With a job traveling around the country firing people, Ryan Bingham enjoys his life living out of a suitcase, but finds that lifestyle threatened by the presence of a new hire and a potential love interest.
Nelson is a man devoted to his advertising career in San Francisco. One day, while taking a driving test at the DMV, he meets Sara. She is very different from the other women in his life. ... See full summary »
Buddy (Affleck) has just signed an airline in Chicago as a big client, but is ironically delayed at the airport waiting for a flight to LA on that same airline. He meets fellow passenger Greg, who opts to be bumped, even though it means missing an activity with his older son. When the flight gets resumed, Buddy thinks he's doing a good deed by swapping tickets with Greg so he can get home to his son. Sadly, the flight crashes. Buddy conspires with his friend, the ticket agent that night, to take his name off the passenger list and put Greg's on. Once he's back in LA, his new client dictates that the company run a series of feel-good ads about the crash. Buddy feels very hypocritical, and completely loses it when the commercials win a Cleo. After going through re-hab, he decides he needs to check on Greg's widow. But he doesn't plan on falling in love with her. Written by
Position of logo on the Diet Coke can when Buddy and Abby are eating at their first meeting. Also at his office when they are celebrating closing the deal. See more »
But if you can't forgive him, you can't.
It's not that I can't forgive him. Do you know how I spent the night after he left? Trying to figure out if I was glad, that he didn't get on that plane. If I say I'm glad he's alive, I'm glad he found me that day, or if I lie, and I say I'm not, either way it feels like I'm doing something wrong to someone I... To both of them, to him and Greg. Being with him is like making a choice.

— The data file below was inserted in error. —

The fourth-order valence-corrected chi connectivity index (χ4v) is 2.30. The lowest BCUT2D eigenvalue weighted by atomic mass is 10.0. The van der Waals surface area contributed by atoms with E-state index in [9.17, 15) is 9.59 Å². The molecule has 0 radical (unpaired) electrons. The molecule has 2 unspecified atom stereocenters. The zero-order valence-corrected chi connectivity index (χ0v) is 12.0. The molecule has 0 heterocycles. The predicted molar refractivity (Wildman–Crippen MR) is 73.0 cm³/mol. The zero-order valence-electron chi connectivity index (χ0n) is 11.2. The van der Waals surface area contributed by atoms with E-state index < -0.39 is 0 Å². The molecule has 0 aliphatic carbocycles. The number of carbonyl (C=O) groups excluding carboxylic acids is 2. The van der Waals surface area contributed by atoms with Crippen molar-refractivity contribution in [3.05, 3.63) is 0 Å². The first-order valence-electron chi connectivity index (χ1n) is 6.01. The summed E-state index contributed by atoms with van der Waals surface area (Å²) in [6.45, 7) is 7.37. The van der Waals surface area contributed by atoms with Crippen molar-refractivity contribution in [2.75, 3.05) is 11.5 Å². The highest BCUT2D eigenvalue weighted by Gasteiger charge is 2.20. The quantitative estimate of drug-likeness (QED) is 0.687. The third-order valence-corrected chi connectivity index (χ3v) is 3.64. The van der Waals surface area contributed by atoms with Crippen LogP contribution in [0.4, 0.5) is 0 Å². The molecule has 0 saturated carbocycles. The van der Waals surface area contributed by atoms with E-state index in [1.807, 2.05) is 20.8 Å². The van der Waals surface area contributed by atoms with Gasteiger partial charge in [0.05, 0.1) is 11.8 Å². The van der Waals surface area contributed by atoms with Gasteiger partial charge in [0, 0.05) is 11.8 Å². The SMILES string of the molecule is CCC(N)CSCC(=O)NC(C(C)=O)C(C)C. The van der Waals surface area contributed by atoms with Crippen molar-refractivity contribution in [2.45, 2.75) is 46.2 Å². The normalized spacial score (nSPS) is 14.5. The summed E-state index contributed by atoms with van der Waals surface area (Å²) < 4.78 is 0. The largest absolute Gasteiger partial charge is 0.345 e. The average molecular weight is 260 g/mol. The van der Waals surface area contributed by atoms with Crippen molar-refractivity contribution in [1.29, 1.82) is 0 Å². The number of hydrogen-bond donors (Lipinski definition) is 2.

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A tragic brush with fate sets a man on a road to self awareness and discovery that drastically alters his perception of himself and the world in which he lives, in `Bounce,' directed by Don Roos and starring Ben Affleck and Gwyneth Paltrow. In Chicago on business, waiting at the airport for a flight back to L.A. just before Christmas, Advertising Exec/salesman Buddy Amaral (Affleck) gives his ticket to a man he's met that evening in the lounge, Greg Janello (Tony Goldwyn), who's just been bumped from his flight. A writer, in Chicago for the opening (and sadly, the closing) of one of his plays, Janello has a wife, Abby (Gwyneth Paltrow), and two kids waiting for him at home, and is grateful for Buddy's apparent random act of kindness. Far from being a benevolent gesture, however, Buddy's motives are purely self-serving, and have to do with another passenger, Mimi (Natasha Henstridge), who's also been bumped and who has been given accommodations for the night by the airline. It seems that everything has worked out well for all concerned, until later that night, when the news breaks that the plane carrying Janello has crashed somewhere in Kansas, and that there are no survivors. For Buddy, who should have been on that plane, it's an awakening; and for probably the first time in his life he is forced to look inward. And he doesn't like what he finds. His confrontation with the demons within ultimately leads him to Abby Janello, and another unexpected turn in his life. Director Roos has created a richly textured drama that is both captivating and credible; the story is well written (by Roos), developed with precision and expertly paced, which makes it all entirely believable. Much more than a simple love story, it's about a man forced to confront what he sees in the mirror, and how he must cope with what he finds there; and about a young woman with two children, suddenly widowed, who must come to grips with an unsure future while dealing with such a devastating loss. What follows is an examination of a relationship forged by fate and born of need; a fragile, precarious situation at best. And what makes this film so good is the gradual way the relationship between Buddy and Abby is formed, neither hurried nor forced, with a couple of truly poignant moments along the way. And it all rings true, courtesy of a great script, Roos directing and the engaging performances of the stars. Affleck brings real depth to his character, and most importantly, a sense of true sincerity that makes him real; he illuminates Buddy's imperfections to perfection. And Paltrow is absolutely disarming as Abby; gentle and vulnerable to a fault, winsomely charming, and beautifully played. Also, there is a definite chemistry between Paltrow and Affleck that cannot be denied. The supporting cast includes Jennifer Grey (Mrs. Guererro), Joe Morton (Jim), David Paymer (Prosecution Lawyer), Alex D. Linz (Scott) and Johnny Galecki. A touching, memorable movie, `Bounce' is a reflection on the journey of life we all must take; and it makes you realize that it's something you have to work at. It's a film that makes you stop to reconsider choices made in the past, while recognizing that in the end, perhaps love and happiness is the bonus for doing it right. I rate this one 9/10.
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